If battling your opponent's forces and taking them (independent of any simulation of real-world war) makes a game a wargame, then I guess I played a wargame last night when I played Coerceo. I'm not sure I should tell my wife - she enjoyed the game, but she thinks she doesn't like wargames!
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John Reiners
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russ wrote:
everlong205 wrote:
What about the game Kingdoms by Knizia. That has been rethemed multiple times. First as a marketplace game in Auf Heller und Pfennig, then it became Kingdoms, and then Beowulf the board game.
Are all of them abstracts? Because one game is ostensibly market based, one is ostensibly themed with a fantasy theme and one is about Beowulf.
How much they are about their subjects is debatable and clearly the theme is tacked on, but i would argue that tehy are not abstracts because they have a theme tacked on.

I would agree that they are not abstracts, but for me it is because they have randomness and hidden information. (Going by the traditional "combinatorial/perfect information" meaning of "abstract game".)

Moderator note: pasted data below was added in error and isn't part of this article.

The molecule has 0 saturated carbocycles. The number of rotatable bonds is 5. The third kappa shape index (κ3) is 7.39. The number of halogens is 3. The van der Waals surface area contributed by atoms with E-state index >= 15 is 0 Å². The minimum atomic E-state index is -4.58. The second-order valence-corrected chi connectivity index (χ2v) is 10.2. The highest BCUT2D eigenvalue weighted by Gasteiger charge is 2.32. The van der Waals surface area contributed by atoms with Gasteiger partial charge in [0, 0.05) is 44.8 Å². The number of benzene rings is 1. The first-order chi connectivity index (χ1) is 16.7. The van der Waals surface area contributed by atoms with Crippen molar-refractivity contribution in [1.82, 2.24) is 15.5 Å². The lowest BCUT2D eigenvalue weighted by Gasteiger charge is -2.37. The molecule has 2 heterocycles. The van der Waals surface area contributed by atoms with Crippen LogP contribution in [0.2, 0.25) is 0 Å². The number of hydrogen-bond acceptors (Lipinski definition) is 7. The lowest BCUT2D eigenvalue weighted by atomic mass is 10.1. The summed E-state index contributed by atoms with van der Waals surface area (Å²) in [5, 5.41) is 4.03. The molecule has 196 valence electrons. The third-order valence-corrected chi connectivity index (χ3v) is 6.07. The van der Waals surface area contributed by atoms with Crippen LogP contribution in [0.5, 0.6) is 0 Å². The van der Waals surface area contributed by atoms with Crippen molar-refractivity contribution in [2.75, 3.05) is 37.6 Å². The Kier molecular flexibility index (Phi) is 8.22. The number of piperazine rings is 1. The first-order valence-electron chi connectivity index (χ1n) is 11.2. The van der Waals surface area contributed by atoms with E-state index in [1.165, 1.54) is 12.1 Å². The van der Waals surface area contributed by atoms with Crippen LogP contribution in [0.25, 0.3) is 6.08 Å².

The different themes/skins make little difference to me. (Other than about aesthetic enjoyment during play, e.g. I like Kingdoms the least as its graphic design seems both uglier and harder to read, in my opinion.)

(FWIW they are not the same game in any case: they have significant rules differences. The original Auf Heller und Pfennig is the most clean/elegant, and closest in spirit to an "abstract game" in that sense. Beowulf introduced a fair amount of chrome, including a couple of controversial powerful special tiles.)

Quote:
But how is a game about Beowulf an abstract game?

Giving a game the title "Beowulf" and slapping some Beowulf-inspired art on it doesn't suffice to make it a game about Beowulf.